100%

Scanned image of the page. Keyboard directions: use + to zoom in, - to zoom out, arrow keys to pan inside the viewer.

Page Options

Download this Issue

Share

Something wrong?

Something wrong with this page? Report problem.

Rights / Permissions

This collection, digitized in collaboration with the Michigan Daily and the Board for Student Publications, contains materials that are protected by copyright law. Access to these materials is provided for non-profit educational and research purposes. If you use an item from this collection, it is your responsibility to consider the work's copyright status and obtain any required permission.

November 16, 1963 - Image 4

Resource type:
Text
Publication:
The Michigan Daily, 1963-11-16

Disclaimer: Computer generated plain text may have errors. Read more about this.


Sewty-Third Year
EDITED AND MANAGED BY STUDENTS OF THE UNIVERSITY OF MICHGAm-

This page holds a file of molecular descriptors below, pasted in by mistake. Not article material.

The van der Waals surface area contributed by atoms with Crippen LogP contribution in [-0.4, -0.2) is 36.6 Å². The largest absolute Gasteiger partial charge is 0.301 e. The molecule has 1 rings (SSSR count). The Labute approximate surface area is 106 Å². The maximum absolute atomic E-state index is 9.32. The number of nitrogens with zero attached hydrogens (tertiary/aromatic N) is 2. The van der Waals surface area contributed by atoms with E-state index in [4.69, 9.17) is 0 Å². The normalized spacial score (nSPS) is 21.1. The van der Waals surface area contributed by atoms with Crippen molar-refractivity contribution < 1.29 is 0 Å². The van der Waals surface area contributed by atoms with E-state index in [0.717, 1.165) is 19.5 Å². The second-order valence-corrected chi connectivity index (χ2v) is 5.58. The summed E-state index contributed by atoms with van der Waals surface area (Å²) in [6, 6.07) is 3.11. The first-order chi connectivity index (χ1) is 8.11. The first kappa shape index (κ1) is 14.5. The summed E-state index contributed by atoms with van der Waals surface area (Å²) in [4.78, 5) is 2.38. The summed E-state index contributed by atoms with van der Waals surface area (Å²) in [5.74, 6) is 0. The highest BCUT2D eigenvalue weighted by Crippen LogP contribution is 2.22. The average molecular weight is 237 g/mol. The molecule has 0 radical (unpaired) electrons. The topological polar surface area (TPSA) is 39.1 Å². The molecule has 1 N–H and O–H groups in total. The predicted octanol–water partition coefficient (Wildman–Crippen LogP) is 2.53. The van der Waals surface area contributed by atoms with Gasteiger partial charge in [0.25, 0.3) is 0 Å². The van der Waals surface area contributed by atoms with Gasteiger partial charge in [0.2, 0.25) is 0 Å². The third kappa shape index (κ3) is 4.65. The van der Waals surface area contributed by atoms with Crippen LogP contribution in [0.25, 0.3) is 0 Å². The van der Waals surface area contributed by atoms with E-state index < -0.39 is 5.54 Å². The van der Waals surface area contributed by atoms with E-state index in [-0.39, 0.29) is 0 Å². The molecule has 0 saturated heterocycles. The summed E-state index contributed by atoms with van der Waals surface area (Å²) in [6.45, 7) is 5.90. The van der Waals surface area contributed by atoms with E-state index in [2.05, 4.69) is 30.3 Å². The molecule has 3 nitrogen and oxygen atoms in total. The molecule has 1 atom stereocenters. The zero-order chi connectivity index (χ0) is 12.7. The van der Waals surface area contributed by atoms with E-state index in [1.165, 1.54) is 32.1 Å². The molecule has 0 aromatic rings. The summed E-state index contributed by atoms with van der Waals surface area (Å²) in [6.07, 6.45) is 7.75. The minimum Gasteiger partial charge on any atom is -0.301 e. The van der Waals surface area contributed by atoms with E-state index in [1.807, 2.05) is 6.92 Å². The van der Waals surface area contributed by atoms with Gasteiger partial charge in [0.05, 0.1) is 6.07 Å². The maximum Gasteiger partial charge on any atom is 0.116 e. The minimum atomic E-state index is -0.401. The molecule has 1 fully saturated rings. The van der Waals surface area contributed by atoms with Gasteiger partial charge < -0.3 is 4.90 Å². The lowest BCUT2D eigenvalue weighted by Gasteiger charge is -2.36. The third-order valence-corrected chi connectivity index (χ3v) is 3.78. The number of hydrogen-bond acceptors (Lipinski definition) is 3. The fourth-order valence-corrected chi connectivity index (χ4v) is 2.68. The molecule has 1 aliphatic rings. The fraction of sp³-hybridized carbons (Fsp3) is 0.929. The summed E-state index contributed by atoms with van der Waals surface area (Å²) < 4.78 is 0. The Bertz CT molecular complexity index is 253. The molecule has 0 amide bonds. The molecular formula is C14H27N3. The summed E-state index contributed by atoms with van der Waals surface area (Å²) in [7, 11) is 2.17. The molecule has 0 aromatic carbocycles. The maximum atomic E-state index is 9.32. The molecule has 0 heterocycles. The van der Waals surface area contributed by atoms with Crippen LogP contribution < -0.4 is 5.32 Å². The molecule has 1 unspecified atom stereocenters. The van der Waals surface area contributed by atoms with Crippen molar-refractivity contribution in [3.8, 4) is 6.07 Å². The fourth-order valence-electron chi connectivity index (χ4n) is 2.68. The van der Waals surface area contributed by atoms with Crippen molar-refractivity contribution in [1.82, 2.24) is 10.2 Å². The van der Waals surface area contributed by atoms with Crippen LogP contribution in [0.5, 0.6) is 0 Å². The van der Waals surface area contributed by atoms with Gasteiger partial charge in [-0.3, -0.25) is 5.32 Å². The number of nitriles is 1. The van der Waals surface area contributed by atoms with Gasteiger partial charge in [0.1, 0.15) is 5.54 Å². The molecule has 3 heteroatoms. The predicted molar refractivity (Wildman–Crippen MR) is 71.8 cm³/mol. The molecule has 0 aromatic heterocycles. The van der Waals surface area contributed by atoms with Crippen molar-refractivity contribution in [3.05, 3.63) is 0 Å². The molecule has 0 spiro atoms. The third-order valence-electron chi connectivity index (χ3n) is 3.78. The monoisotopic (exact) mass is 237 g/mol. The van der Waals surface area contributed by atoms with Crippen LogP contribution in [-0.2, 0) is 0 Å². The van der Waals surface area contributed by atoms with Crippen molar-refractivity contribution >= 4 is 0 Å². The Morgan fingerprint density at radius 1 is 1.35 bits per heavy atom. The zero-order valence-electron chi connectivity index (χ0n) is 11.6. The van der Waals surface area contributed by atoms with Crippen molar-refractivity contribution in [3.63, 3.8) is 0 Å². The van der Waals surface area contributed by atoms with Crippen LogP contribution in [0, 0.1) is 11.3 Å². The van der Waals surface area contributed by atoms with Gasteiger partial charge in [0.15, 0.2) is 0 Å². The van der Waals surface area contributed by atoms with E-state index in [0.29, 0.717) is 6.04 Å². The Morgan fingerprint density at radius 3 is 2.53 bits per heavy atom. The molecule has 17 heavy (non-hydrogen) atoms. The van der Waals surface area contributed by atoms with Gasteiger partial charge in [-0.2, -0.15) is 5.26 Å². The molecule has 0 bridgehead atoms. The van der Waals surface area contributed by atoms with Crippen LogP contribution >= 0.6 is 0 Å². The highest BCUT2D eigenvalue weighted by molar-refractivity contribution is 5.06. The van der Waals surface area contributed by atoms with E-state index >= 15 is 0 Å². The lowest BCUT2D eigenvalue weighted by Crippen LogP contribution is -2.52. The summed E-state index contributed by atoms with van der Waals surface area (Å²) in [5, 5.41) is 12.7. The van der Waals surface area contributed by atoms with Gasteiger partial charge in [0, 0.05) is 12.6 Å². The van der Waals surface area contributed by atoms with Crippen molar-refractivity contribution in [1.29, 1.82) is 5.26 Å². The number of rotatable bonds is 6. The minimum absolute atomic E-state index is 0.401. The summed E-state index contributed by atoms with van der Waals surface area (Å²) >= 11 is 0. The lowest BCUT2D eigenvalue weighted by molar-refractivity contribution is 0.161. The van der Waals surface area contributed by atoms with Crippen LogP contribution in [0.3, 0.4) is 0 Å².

UNDER AUTHORITY OF BOARD IN CONTROL OF STUDENT PUBLICATIONS
"Where Opinions Are Free STUDENT PUBLICATIONS BLDG., ANN ARBOR, MICH., PHONE NO 2-3241
Truth Will .PrevaiJ"'
Editorials printed in The Michigan Daily express the individual opinions of staff writers
or the editors. This must be noted in a1 reprints.

TAX PLAN:
The Governor Joins His Party

"What Do You Mean, We Haven't Been
Producing? How About That Valachi
TV Show We Put On?"

TURDAY, NOVEMBER 16, 1963

NIGHT EDITOR: STEVEN HALLERI

Romney Caused Tax Reform
To Die Slowly

GOV. GEORGE ROMNEY'S tax reform
may have officially died Thursday, but
it has really been dead for well over a
week.
Many people wondered why the legisla-
tors were delaying in giving the reform
package the final axe, since it obviously
couldn't pass.
Many of the legislators were admitting
that the reform program was dead, but
refused to say so on the floor of the Leg-
islature. This refusal points up the reason
why the reform plan died a lingering
death instead of a sudden death.
THE MAIN OBJECTIVE of the state leg-
islators seemed not to have been the
passage or defeat of a tax program, but
gaining as much or losing as little as pos-
sible politically.
Statements made by both the legislators
and the governor indicate this is true.

Letters

SOUTHERN COMMITTEE chairmen are
not the only reason why New Frontier
legislation has little success in Congress.
There is a built-in mechanism that han-